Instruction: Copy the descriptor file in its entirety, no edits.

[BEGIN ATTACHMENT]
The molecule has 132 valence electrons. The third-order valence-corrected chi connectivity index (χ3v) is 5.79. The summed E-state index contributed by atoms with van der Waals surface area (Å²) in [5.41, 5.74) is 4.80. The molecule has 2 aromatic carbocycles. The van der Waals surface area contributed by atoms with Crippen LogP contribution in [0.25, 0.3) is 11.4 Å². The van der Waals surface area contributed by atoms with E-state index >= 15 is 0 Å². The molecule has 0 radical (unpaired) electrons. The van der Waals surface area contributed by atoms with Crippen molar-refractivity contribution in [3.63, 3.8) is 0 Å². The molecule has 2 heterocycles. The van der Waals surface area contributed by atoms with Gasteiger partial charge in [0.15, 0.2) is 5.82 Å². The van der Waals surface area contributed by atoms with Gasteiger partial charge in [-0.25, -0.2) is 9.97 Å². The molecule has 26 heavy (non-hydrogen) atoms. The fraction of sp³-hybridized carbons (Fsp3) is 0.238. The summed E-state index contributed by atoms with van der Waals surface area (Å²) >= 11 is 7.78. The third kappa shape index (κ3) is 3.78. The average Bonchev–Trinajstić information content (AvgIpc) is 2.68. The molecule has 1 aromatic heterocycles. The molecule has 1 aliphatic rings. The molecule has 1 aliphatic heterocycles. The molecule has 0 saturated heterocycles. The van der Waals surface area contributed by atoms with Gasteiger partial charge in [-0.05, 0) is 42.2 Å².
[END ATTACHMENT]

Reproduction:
The molecule has 132 valence electrons. The third-order valence-corrected chi connectivity index (χ3v) is 5.79. The summed E-state index contributed by atoms with van der Waals surface area (Å²) in [5.41, 5.74) is 4.80. The molecule has 2 aromatic carbocycles. The van der Waals surface area contributed by atoms with Crippen LogP contribution in [0.25, 0.3) is 11.4 Å². The van der Waals surface area contributed by atoms with E-state index >= 15 is 0 Å². The molecule has 0 radical (unpaired) electrons. The van der Waals surface area contributed by atoms with Crippen molar-refractivity contribution in [3.63, 3.8) is 0 Å². The molecule has 2 heterocycles. The van der Waals surface area contributed by atoms with Gasteiger partial charge in [0.15, 0.2) is 5.82 Å². The van der Waals surface area contributed by atoms with Gasteiger partial charge in [-0.25, -0.2) is 9.97 Å². The molecule has 26 heavy (non-hydrogen) atoms. The fraction of sp³-hybridized carbons (Fsp3) is 0.238. The summed E-state index contributed by atoms with van der Waals surface area (Å²) >= 11 is 7.78. The third kappa shape index (κ3) is 3.78. The average Bonchev–Trinajstić information content (AvgIpc) is 2.68. The molecule has 1 aromatic heterocycles. The molecule has 1 aliphatic rings. The molecule has 1 aliphatic heterocycles. The molecule has 0 saturated heterocycles. The van der Waals surface area contributed by atoms with Gasteiger partial charge in [-0.05, 0) is 42.2 Å².